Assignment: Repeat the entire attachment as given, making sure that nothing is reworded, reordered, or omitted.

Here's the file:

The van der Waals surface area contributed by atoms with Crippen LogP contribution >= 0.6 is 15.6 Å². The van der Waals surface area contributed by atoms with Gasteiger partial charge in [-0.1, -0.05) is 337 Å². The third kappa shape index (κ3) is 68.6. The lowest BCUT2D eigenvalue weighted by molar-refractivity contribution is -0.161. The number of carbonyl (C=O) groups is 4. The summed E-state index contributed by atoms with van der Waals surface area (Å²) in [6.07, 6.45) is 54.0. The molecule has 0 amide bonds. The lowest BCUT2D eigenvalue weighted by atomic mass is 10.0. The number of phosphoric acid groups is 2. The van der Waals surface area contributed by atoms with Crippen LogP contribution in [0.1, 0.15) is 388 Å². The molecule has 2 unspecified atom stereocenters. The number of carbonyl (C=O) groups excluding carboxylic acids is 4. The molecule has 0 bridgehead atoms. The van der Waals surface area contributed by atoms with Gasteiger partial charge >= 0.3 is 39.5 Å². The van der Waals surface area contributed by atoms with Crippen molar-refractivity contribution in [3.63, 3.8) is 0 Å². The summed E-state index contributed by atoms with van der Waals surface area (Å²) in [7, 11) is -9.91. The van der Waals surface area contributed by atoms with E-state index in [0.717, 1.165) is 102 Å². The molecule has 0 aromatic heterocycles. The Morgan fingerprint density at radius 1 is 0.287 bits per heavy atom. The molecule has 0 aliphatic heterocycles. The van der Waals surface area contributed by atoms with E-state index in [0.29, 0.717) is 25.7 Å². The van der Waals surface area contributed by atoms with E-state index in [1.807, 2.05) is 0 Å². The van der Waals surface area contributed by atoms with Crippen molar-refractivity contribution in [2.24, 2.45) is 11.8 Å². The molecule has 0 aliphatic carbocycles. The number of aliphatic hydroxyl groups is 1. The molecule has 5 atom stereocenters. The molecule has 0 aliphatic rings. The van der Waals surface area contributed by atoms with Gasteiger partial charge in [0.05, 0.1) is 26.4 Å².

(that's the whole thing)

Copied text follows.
The van der Waals surface area contributed by atoms with Crippen LogP contribution >= 0.6 is 15.6 Å². The van der Waals surface area contributed by atoms with Gasteiger partial charge in [-0.1, -0.05) is 337 Å². The third kappa shape index (κ3) is 68.6. The lowest BCUT2D eigenvalue weighted by molar-refractivity contribution is -0.161. The number of carbonyl (C=O) groups is 4. The summed E-state index contributed by atoms with van der Waals surface area (Å²) in [6.07, 6.45) is 54.0. The molecule has 0 amide bonds. The lowest BCUT2D eigenvalue weighted by atomic mass is 10.0. The number of phosphoric acid groups is 2. The van der Waals surface area contributed by atoms with Crippen LogP contribution in [0.1, 0.15) is 388 Å². The molecule has 2 unspecified atom stereocenters. The number of carbonyl (C=O) groups excluding carboxylic acids is 4. The molecule has 0 bridgehead atoms. The van der Waals surface area contributed by atoms with Gasteiger partial charge >= 0.3 is 39.5 Å². The van der Waals surface area contributed by atoms with Crippen molar-refractivity contribution in [3.63, 3.8) is 0 Å². The summed E-state index contributed by atoms with van der Waals surface area (Å²) in [7, 11) is -9.91. The van der Waals surface area contributed by atoms with E-state index in [0.717, 1.165) is 102 Å². The molecule has 0 aromatic heterocycles. The Morgan fingerprint density at radius 1 is 0.287 bits per heavy atom. The molecule has 0 aliphatic heterocycles. The van der Waals surface area contributed by atoms with E-state index in [0.29, 0.717) is 25.7 Å². The van der Waals surface area contributed by atoms with E-state index in [1.807, 2.05) is 0 Å². The van der Waals surface area contributed by atoms with Crippen molar-refractivity contribution in [2.24, 2.45) is 11.8 Å². The molecule has 0 aliphatic carbocycles. The number of aliphatic hydroxyl groups is 1. The molecule has 5 atom stereocenters. The molecule has 0 aliphatic rings. The van der Waals surface area contributed by atoms with Gasteiger partial charge in [0.05, 0.1) is 26.4 Å².